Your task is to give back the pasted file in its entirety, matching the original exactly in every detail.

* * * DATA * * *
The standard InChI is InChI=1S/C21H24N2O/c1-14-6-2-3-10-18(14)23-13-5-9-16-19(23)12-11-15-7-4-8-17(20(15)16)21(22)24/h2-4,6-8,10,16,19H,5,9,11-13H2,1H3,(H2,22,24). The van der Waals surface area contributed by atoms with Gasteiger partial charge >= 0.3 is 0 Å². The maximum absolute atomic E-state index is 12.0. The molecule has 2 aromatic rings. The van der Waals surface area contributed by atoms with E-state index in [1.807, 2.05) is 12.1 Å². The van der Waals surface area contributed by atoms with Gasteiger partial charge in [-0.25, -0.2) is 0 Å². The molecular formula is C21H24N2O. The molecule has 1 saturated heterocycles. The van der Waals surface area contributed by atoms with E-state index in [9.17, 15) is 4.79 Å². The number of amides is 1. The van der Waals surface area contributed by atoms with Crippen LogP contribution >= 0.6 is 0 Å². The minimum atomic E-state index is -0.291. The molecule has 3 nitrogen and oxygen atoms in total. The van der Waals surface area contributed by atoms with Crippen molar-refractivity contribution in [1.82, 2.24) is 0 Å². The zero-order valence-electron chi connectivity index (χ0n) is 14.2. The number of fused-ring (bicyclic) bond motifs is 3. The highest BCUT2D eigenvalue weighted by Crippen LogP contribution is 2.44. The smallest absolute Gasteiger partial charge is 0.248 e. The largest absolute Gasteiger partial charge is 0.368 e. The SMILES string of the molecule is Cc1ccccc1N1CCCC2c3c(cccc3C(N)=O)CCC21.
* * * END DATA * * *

The standard InChI is InChI=1S/C21H24N2O/c1-14-6-2-3-10-18(14)23-13-5-9-16-19(23)12-11-15-7-4-8-17(20(15)16)21(22)24/h2-4,6-8,10,16,19H,5,9,11-13H2,1H3,(H2,22,24). The van der Waals surface area contributed by atoms with Gasteiger partial charge >= 0.3 is 0 Å². The maximum absolute atomic E-state index is 12.0. The molecule has 2 aromatic rings. The van der Waals surface area contributed by atoms with E-state index in [1.807, 2.05) is 12.1 Å². The van der Waals surface area contributed by atoms with Gasteiger partial charge in [-0.25, -0.2) is 0 Å². The molecular formula is C21H24N2O. The molecule has 1 saturated heterocycles. The van der Waals surface area contributed by atoms with E-state index in [9.17, 15) is 4.79 Å². The number of amides is 1. The van der Waals surface area contributed by atoms with Crippen LogP contribution >= 0.6 is 0 Å². The minimum atomic E-state index is -0.291. The molecule has 3 nitrogen and oxygen atoms in total. The van der Waals surface area contributed by atoms with Crippen molar-refractivity contribution in [1.82, 2.24) is 0 Å². The zero-order valence-electron chi connectivity index (χ0n) is 14.2. The number of fused-ring (bicyclic) bond motifs is 3. The highest BCUT2D eigenvalue weighted by Crippen LogP contribution is 2.44. The smallest absolute Gasteiger partial charge is 0.248 e. The largest absolute Gasteiger partial charge is 0.368 e. The SMILES string of the molecule is Cc1ccccc1N1CCCC2c3c(cccc3C(N)=O)CCC21.